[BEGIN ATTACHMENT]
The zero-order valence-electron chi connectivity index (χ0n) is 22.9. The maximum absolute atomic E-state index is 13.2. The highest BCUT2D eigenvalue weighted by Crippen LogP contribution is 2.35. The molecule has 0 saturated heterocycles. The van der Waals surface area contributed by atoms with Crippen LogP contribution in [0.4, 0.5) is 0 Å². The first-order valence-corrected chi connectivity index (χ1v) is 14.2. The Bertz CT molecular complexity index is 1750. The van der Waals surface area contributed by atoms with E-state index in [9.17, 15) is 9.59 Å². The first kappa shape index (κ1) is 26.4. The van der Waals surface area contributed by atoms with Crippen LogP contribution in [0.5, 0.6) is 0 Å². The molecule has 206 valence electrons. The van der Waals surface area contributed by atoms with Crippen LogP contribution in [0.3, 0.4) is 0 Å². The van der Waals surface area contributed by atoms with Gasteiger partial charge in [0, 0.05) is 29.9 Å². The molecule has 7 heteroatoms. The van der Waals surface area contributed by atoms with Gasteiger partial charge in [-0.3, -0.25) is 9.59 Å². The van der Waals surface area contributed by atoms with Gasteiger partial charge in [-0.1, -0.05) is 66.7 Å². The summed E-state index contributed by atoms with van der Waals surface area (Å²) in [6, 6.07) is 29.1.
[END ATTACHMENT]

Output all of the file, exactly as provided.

The zero-order valence-electron chi connectivity index (χ0n) is 22.9. The maximum absolute atomic E-state index is 13.2. The highest BCUT2D eigenvalue weighted by Crippen LogP contribution is 2.35. The molecule has 0 saturated heterocycles. The van der Waals surface area contributed by atoms with Crippen LogP contribution in [0.4, 0.5) is 0 Å². The first-order valence-corrected chi connectivity index (χ1v) is 14.2. The Bertz CT molecular complexity index is 1750. The van der Waals surface area contributed by atoms with E-state index in [9.17, 15) is 9.59 Å². The first kappa shape index (κ1) is 26.4. The van der Waals surface area contributed by atoms with Crippen LogP contribution in [0.5, 0.6) is 0 Å². The molecule has 206 valence electrons. The van der Waals surface area contributed by atoms with Crippen LogP contribution in [0.3, 0.4) is 0 Å². The van der Waals surface area contributed by atoms with Gasteiger partial charge in [0, 0.05) is 29.9 Å². The molecule has 7 heteroatoms. The van der Waals surface area contributed by atoms with Gasteiger partial charge in [-0.3, -0.25) is 9.59 Å². The van der Waals surface area contributed by atoms with Gasteiger partial charge in [-0.1, -0.05) is 66.7 Å². The summed E-state index contributed by atoms with van der Waals surface area (Å²) in [6, 6.07) is 29.1.